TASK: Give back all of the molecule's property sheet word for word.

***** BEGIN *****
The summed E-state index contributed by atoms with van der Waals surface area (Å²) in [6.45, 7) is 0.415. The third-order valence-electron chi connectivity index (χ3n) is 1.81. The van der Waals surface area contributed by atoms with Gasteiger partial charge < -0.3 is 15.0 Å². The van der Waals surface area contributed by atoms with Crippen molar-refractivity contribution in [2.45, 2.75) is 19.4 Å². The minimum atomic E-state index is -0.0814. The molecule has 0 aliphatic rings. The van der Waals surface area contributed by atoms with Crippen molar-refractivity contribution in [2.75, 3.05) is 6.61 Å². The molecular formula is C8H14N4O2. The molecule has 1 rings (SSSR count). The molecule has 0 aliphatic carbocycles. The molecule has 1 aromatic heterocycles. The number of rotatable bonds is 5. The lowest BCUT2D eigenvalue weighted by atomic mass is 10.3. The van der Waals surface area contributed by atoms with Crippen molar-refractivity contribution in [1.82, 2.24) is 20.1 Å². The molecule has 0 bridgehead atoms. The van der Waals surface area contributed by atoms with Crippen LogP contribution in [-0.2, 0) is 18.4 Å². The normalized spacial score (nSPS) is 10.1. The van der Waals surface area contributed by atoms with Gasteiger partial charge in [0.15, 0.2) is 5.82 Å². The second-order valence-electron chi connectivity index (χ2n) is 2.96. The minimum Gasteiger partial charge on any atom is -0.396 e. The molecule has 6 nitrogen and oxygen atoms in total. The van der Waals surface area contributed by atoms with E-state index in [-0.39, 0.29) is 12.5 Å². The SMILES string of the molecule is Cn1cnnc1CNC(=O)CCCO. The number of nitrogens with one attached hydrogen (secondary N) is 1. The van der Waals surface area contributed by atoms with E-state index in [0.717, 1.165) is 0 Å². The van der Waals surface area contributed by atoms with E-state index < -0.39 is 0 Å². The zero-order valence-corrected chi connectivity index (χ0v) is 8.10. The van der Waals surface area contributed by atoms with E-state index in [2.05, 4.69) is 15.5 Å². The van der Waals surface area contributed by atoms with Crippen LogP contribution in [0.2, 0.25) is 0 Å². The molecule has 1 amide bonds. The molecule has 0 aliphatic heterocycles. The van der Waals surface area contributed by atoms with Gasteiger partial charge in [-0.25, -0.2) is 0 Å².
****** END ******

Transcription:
The summed E-state index contributed by atoms with van der Waals surface area (Å²) in [6.45, 7) is 0.415. The third-order valence-electron chi connectivity index (χ3n) is 1.81. The van der Waals surface area contributed by atoms with Gasteiger partial charge < -0.3 is 15.0 Å². The van der Waals surface area contributed by atoms with Crippen molar-refractivity contribution in [2.45, 2.75) is 19.4 Å². The minimum atomic E-state index is -0.0814. The molecule has 0 aliphatic rings. The van der Waals surface area contributed by atoms with Crippen molar-refractivity contribution in [2.75, 3.05) is 6.61 Å². The molecular formula is C8H14N4O2. The molecule has 1 rings (SSSR count). The molecule has 0 aliphatic carbocycles. The molecule has 1 aromatic heterocycles. The number of rotatable bonds is 5. The lowest BCUT2D eigenvalue weighted by atomic mass is 10.3. The van der Waals surface area contributed by atoms with Crippen molar-refractivity contribution in [1.82, 2.24) is 20.1 Å². The molecule has 0 bridgehead atoms. The van der Waals surface area contributed by atoms with Crippen LogP contribution in [-0.2, 0) is 18.4 Å². The normalized spacial score (nSPS) is 10.1. The van der Waals surface area contributed by atoms with Gasteiger partial charge in [0.15, 0.2) is 5.82 Å². The second-order valence-electron chi connectivity index (χ2n) is 2.96. The minimum Gasteiger partial charge on any atom is -0.396 e. The molecule has 6 nitrogen and oxygen atoms in total. The van der Waals surface area contributed by atoms with E-state index in [-0.39, 0.29) is 12.5 Å². The SMILES string of the molecule is Cn1cnnc1CNC(=O)CCCO. The number of nitrogens with one attached hydrogen (secondary N) is 1. The van der Waals surface area contributed by atoms with E-state index in [0.717, 1.165) is 0 Å². The van der Waals surface area contributed by atoms with E-state index < -0.39 is 0 Å². The zero-order valence-corrected chi connectivity index (χ0v) is 8.10. The van der Waals surface area contributed by atoms with E-state index in [2.05, 4.69) is 15.5 Å². The van der Waals surface area contributed by atoms with Crippen LogP contribution in [0.2, 0.25) is 0 Å². The molecule has 1 amide bonds. The molecule has 0 aliphatic heterocycles. The van der Waals surface area contributed by atoms with Gasteiger partial charge in [-0.25, -0.2) is 0 Å².